And given 4, we each have to give up on 1, 2, or 3. It seems that Evans and I have, under these conditions, given up on 1, while James has given up on 3. That is, Evans and I have given up on a certain human theory about how the Bible is related to the revelation of God, while James has given up on a certain human theory about how the human conscience is related to the revelation of God.

How is one of these choices any more a matter of religious despair than the other? Perhaps it would be a matter of despair to give up on all three. I would argue it would be a kind of theological despair to it to give up on #2. But in the choice between 1 and 3, why is one choice any more reflective of despair than the other?

It isn't. Rather, it reflects a difference in theology--a difference in our theology of divine revelation, to be precise. It reflects different answers to the question, "How do we discern the self-disclosure of God?" Developing and defending your own answer to that question in the light of challenging cases that force us to make choices--that is doing the hard work of theology, not giving up on it.

To slap the label of despair on those who develop one theology of revelation rather than another is, it seems to me, simply a refusal to take seriously theologies that differ from one's own. And it seems to me that taking seriously theologies that differ from one's own is part of the hard work of theology.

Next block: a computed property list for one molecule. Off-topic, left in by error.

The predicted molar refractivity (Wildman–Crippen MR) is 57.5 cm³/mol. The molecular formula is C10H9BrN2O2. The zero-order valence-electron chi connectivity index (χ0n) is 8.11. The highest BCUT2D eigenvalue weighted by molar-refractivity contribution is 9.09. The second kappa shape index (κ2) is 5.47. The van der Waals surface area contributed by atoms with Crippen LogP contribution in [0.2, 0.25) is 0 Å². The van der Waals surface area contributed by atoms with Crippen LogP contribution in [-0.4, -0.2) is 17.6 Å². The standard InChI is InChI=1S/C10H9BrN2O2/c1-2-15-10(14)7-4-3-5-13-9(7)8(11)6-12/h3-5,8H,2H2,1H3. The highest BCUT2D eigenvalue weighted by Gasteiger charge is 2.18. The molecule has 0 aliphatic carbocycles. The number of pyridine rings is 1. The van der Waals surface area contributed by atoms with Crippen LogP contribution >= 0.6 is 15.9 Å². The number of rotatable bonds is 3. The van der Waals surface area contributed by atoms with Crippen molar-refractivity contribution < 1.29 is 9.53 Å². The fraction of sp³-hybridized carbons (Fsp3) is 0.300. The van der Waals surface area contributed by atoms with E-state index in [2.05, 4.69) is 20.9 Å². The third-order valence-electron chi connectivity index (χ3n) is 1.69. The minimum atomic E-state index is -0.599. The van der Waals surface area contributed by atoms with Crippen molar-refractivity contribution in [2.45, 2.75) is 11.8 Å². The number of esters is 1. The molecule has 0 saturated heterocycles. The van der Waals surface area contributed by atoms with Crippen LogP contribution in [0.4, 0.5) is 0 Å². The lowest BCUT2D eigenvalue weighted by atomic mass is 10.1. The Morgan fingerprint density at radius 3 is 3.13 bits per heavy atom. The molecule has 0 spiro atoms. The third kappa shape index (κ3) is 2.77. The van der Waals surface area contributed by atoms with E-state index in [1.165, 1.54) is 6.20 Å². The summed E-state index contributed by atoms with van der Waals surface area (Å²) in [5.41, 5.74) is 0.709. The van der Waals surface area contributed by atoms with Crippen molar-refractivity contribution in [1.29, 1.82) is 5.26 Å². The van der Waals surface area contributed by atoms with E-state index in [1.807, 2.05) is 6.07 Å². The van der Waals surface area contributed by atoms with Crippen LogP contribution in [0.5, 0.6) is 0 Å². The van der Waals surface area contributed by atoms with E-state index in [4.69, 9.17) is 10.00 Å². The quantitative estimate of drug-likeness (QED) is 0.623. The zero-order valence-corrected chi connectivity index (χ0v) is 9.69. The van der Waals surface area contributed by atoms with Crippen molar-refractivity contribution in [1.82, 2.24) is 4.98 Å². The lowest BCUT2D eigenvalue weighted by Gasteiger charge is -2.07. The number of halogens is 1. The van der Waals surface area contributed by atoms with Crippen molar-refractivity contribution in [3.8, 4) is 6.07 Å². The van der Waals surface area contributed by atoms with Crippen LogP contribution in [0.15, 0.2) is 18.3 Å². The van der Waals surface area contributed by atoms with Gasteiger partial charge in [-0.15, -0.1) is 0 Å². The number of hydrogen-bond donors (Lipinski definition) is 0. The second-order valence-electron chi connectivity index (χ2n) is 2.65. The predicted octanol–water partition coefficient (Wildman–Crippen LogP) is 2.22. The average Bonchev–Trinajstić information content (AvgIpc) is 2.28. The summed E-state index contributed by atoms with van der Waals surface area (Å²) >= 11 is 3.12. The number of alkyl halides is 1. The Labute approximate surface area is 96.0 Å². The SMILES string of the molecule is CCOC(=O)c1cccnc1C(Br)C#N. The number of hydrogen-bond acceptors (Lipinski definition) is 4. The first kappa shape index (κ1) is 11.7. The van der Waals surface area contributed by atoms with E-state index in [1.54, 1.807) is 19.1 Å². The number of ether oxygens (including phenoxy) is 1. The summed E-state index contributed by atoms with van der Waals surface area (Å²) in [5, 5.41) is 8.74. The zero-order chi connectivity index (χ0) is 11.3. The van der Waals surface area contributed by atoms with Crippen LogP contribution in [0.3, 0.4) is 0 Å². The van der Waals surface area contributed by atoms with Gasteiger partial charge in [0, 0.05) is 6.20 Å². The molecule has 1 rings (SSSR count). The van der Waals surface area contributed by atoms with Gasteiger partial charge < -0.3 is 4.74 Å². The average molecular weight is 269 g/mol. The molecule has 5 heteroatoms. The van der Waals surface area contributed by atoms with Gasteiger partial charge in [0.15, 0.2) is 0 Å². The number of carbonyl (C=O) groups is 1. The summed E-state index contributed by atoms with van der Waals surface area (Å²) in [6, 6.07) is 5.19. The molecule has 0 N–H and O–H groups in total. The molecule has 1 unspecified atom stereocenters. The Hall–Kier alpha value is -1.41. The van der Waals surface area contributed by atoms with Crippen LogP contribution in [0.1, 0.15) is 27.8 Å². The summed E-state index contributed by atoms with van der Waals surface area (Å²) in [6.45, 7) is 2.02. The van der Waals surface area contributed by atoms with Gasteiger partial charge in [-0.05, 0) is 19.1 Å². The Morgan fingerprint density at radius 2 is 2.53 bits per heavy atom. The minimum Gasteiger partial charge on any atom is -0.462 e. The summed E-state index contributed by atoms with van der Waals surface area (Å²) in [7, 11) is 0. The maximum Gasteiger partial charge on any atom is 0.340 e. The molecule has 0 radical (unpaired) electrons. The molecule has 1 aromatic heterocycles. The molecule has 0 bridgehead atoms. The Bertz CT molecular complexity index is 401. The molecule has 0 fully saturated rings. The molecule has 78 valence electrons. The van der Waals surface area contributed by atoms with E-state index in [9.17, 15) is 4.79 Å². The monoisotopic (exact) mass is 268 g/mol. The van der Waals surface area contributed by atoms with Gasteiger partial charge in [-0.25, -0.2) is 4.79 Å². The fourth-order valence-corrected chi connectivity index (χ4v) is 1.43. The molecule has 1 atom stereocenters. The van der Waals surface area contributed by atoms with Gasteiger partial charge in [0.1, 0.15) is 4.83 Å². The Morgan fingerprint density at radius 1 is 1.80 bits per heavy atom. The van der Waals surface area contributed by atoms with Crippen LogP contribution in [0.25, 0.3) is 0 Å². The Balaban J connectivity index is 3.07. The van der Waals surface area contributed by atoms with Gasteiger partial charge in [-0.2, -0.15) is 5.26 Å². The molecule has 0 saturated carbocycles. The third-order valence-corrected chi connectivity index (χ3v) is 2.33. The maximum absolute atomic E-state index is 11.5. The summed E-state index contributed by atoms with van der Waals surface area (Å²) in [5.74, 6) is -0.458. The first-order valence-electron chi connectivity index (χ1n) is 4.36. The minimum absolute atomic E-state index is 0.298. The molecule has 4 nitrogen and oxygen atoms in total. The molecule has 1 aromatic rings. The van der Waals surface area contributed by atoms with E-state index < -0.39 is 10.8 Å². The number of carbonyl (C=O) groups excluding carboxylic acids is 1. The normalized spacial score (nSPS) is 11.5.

Tuesday, October 14, 2014

Political Liberalism and California's Affirmative Consent Law

I recently read an LA Times piece by Jonah Goldberg about California's "affirmative consent law," a strategy for attempting to grapple with the problem of rape on college campuses. In that piece, Goldberg sees liberal support for this law as evidence that political liberals are inconsistent or disingenuous when it comes to their views on government intrusion into private sexual behavior. While they cry "theocracy" every time conservatives try to legislate what's allowed in the bedroom, they are here supporting just such sexual legislation themselves. Is Goldberg right?

He opens his piece with this general rant about political liberals:
 You see, for years I've been railing and ranting about the ridiculous myth that liberalism is socially libertarian; that liberals are "live and let live" types simply defending themselves against judgmental conservatives, the real aggressors in the culture war.
That thinking runs counter to most everything liberals justifiably take pride in, as liberals. You can't be "agents for change," "forces for progress," or whatever the current phrase, and claim that you're not the aggressors in the culture war. Liberals have redefined a millenniums-old understanding of marriage while talking as if it were conservatives who wanted to "impose" their values on the nation...
...Liberals, meanwhile, are quite open about their desire to use the state to impose their morality on others. Many conservatives want to do likewise, of course. The difference is that when conservatives try to do it, liberals are quick to charge "theocracy!" and decry the Orwellian horror.
Goldberg then uses this rant as a springboard for claiming that liberal defenders of the affirmative consent law are doing the same kind of thing that conservatives are accused of doing when, say, they endorse sodomy laws. They're trying to regulate private consensual sex.